October 31, 2006

Options for diplomacy in Afghanistan

It's always interesting to inquire a little further when the idea that there should be more Canadian diplomacy in Afghanistan is discussed, because diplomatic options appear fairly limited at the moment.

There's two kinds of diplomacy directly relevant to the Afghanistan situation: internal diplomacy, with the insurgent groups (ie the pro-Taliban Pashtun leadership); and external diplomacy, with other nations in the region: specifically Pakistan, because it's really the only country that matters in addressing the current Pashtun insurgency situation.

Now, Canada or NATO clearly can have no legitimate role in Afghanistan's internal diplomacy. At best any Western efforts to strike a deal without Karzai's involvement would only significantly undercut the elected government, the actual body empowered to have such discussions; at worst they would be completely futile. Canada and other third parties could conceivably use diplomacy to encourage the Karzai government to engage in peace talks, but right now Karzai needs no such convincing; it's the Taliban that reiterated this week that they would reject any attempts at negotiation, until NATO leaves. At this point, the Taliban apparently needs to be essentially bombed back to the negotiating table for anything to come of the internal negotiation approach.

The other party Canada could conceivably influence to fairly immediate effect would be Pakistan. The Musharraf government's Sept. 5 Waziristan Accord, with its live-and-let-live arrangement with the Pashtun leadership in their country, gives the Taliban a new ability to undercut the stability of eastern Afghanistan and the mostly American RC-East forces there... even in RC-South where the Canadians are operating, a likely upshot at this point is a probable lessening of the U.S. air and other military resources available in support through this winter and into next year.

NATO hasn't been putting the kind of pressure one would expect on Pakistan diplomatically, it's true. It's partly because its bargaining position isn't very good. Musharraf's domestic situation is tenuous... he isn't in a position to respond to any kind of Western bullying, because after him the deluge.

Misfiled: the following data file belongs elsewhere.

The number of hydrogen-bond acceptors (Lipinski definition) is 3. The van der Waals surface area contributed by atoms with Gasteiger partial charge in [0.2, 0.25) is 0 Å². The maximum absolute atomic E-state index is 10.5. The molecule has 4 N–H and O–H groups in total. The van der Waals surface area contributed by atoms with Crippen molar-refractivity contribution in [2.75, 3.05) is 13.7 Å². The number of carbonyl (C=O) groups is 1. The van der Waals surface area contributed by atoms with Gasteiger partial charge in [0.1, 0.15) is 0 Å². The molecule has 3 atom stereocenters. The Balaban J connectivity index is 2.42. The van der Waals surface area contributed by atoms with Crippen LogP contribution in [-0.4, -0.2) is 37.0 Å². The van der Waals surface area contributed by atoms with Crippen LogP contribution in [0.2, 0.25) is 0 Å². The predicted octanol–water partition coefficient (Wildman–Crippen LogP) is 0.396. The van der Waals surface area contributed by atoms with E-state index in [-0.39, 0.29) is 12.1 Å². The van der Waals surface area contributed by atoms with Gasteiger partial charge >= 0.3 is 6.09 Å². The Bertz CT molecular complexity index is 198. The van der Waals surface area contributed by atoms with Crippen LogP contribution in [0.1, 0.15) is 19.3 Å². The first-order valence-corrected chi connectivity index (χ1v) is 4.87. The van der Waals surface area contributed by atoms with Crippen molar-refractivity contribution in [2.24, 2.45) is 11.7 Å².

Perhaps the only real way to unlock this particular strategic logjam, from a diplomatic perspective, will be to look for concessions that are grantable to Musharraf, which would both bolster him at home and give him the maneuvering room to take stronger action in his border areas. Some options would include affirming the Durand Line (ie, encouraging the Karzai government to forego historic claims on Pakistani territory) or pressuring India to grant some concessions in the Kashmir dispute.

If that's the kind of diplomacy people are talking about with regard to Canada's participation in Afghanistan, it makes some sense. Otherwise it seems just hot air.

UPDATE: Of course, one suspects the real subtext one should apply whenever "diplomacy" is mentioned as an option for Canada refers more to our government exerting pressure on our allies to address other areas of Muslim grievance, specifically Iraq, Palestine, or the Guantanamo Gulag-lite. Not that this is at all a bad idea, but one has to concede the amount of "soft power" effort Canada can exert, on these issues even with our now significant military commitments to our alliance partners, remains fairly minimal (we have nothing to unilaterally offer Israel that could persuade it to change its West Bank position; nothing we can do is likely to get the Bush government to alter its "war on terror" course any faster, either), and relatively distal to Afghanistan's more immediate problems. Still, efforts of this sort if intended and understood as a counterweight to the Afghan situation, meant to assure Muslims both at home and abroad of Canadians' overall good faith in regards to the Islamic world, are certainly not wasted. They're just unlikely to bear fruit in any military operational sense before south Afghanistan starts to heat up again in four months or so.

Posted by BruceR at 04:19 PM